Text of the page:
Saturday, January 2, 2016

In Defense of the "Ists

It has become increasingly fashionable to append the letters "ist" to a word and create a pejorative, a word which is neutral on its face, but negative in its context. It's a little game people play as an alternative to arguing their points with - perhaps I'm a dreamer - facts.

Corporatist is an example. It derives from corporation, a benign word that names a particular business form. The apparent intent is to deride people who organize their affairs under these provisions of state law. Apparently, they are Mr. Magoo's Ebeneezer Scrooge (pre-ghosts.anyway) singing "Ringle, ringle ringle" as they celebrate the accumulation of gold coins. It deftly ignores the likelihood that the individuals so organized have discovered a social need, and are intent on addressing it (while making enough money to sustain the business and earning for themselves a sufficient return as to reward the risk they took and the hours they invested).

You are reading these words because Toshiba, a Tokyo-based corporation organized in 1938, built an affordable laptop with computing power superior to that of the Apollo command module. Staples, a company organized because a man in Boston could not buy typewriter ribbon on a national holiday, began business in 1986 and now has stores in, among other places, Littleton, CO. Xcel Energy is a holding company that owns the stock of energy corporations who produce electricity by the gigawatt and have excited sufficient electrons to power my computer.Well, you get the idea.

The New Year has passed, and with it the tradition of making resolutions. Many are aspirational rather than practical, but that is not for me to decide. I intend mine (sell a lot of books) with a gusto unrelated to the lack of control I have over the reading habits of others.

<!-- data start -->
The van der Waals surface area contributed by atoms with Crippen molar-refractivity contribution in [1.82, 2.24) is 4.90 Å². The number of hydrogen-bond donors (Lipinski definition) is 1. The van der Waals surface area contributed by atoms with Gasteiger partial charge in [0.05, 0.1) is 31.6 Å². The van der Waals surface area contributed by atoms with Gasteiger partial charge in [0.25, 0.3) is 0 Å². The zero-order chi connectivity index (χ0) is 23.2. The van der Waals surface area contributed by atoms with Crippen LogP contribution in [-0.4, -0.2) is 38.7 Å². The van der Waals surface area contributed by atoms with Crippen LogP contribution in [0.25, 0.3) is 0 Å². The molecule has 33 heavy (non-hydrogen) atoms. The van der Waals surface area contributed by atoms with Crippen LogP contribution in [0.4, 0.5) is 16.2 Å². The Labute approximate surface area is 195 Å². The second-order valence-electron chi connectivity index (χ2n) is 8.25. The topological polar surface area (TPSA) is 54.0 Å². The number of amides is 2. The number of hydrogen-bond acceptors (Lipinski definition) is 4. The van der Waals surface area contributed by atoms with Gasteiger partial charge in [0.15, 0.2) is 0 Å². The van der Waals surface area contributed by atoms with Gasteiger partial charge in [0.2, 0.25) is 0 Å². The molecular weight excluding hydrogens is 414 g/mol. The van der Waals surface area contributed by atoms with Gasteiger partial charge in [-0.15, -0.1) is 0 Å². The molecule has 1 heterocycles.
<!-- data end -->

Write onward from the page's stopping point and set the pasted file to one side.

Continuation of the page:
Some people, understandably, look in the mirror and discover a physique with which they are unhappy. Their solution is to purchase a health club membership, some fashionable clothing and venture forth tentatively into the hitherto foreign world of "The Gym."

One need not look very hard for them. They are confused by the machines, unsure how the exercises are conducted and, when muscles unused to these kinds of endeavors protest, they reappear fewer and fewer times until gym rats see them no more.

We can have unfettered access to our favorite machines, again. The "Resolutionists" we complained bitterly about in January have fled, abandoning the field to hardcore elitists. The poor souls are home, soaking their aching joints and pledging to resolve something else come December.

Why do we rejoice? Because we are selfish. We have discovered, through discipline and determination, the benefits - no, the joys - of fitness. We sleep better, feel better. Our self-image gleams in our mind's eye, with a physical prowess on which we build. It is paltry, perhaps, compared to the young men striving to advance a sufficiently inflated (we hope) animal carcass that we watch on New Years day. We are renewed and rejuvenated, nevertheless. If we are not adding years to our lives, we are adding a healthy life to the years we have.

And we make fun of people new to our game?

Good luck to them! I hope they stay. I hope they find the same love of fitness that drives the rest of us to the gym, the bike and the Cross-fit center. I hope the place is packed, which creates the need for Planet Fitness, a franchise-selling corporation based in New Hampshire, to build more clubs, employ more people and facilitate the glee of others in the raw power of getting in shape.

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